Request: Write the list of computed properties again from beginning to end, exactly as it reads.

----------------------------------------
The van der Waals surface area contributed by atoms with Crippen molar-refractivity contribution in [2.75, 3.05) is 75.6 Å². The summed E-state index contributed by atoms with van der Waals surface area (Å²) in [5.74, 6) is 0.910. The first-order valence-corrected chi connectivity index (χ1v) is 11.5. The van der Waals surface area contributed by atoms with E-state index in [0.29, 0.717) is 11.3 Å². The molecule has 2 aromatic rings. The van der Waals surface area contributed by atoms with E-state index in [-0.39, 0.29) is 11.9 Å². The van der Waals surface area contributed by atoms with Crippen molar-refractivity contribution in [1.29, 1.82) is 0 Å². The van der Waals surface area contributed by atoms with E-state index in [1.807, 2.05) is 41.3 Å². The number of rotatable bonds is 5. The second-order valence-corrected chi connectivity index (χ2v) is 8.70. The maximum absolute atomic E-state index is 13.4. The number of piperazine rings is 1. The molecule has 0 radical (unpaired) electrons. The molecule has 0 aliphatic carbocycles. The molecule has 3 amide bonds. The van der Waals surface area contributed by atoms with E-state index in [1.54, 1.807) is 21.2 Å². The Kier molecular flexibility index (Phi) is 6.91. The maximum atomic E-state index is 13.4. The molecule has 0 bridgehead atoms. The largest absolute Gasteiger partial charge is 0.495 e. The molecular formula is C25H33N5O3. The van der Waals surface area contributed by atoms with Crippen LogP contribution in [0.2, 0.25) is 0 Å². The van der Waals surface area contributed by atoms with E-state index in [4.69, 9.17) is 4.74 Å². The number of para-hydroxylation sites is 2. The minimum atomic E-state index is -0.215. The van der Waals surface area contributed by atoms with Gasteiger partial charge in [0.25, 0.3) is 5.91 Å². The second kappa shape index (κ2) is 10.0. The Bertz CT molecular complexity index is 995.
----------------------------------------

The van der Waals surface area contributed by atoms with Crippen molar-refractivity contribution in [2.75, 3.05) is 75.6 Å². The summed E-state index contributed by atoms with van der Waals surface area (Å²) in [5.74, 6) is 0.910. The first-order valence-corrected chi connectivity index (χ1v) is 11.5. The van der Waals surface area contributed by atoms with E-state index in [0.29, 0.717) is 11.3 Å². The molecule has 2 aromatic rings. The van der Waals surface area contributed by atoms with E-state index in [-0.39, 0.29) is 11.9 Å². The van der Waals surface area contributed by atoms with Crippen molar-refractivity contribution in [1.29, 1.82) is 0 Å². The van der Waals surface area contributed by atoms with E-state index in [1.807, 2.05) is 41.3 Å². The number of rotatable bonds is 5. The second-order valence-corrected chi connectivity index (χ2v) is 8.70. The maximum absolute atomic E-state index is 13.4. The number of piperazine rings is 1. The molecule has 0 radical (unpaired) electrons. The molecule has 0 aliphatic carbocycles. The molecule has 3 amide bonds. The van der Waals surface area contributed by atoms with E-state index in [1.54, 1.807) is 21.2 Å². The Kier molecular flexibility index (Phi) is 6.91. The maximum atomic E-state index is 13.4. The molecule has 0 bridgehead atoms. The largest absolute Gasteiger partial charge is 0.495 e. The molecular formula is C25H33N5O3. The van der Waals surface area contributed by atoms with Crippen LogP contribution in [0.2, 0.25) is 0 Å². The van der Waals surface area contributed by atoms with E-state index in [4.69, 9.17) is 4.74 Å². The number of para-hydroxylation sites is 2. The minimum atomic E-state index is -0.215. The van der Waals surface area contributed by atoms with Gasteiger partial charge in [0.25, 0.3) is 5.91 Å². The second kappa shape index (κ2) is 10.0. The Bertz CT molecular complexity index is 995.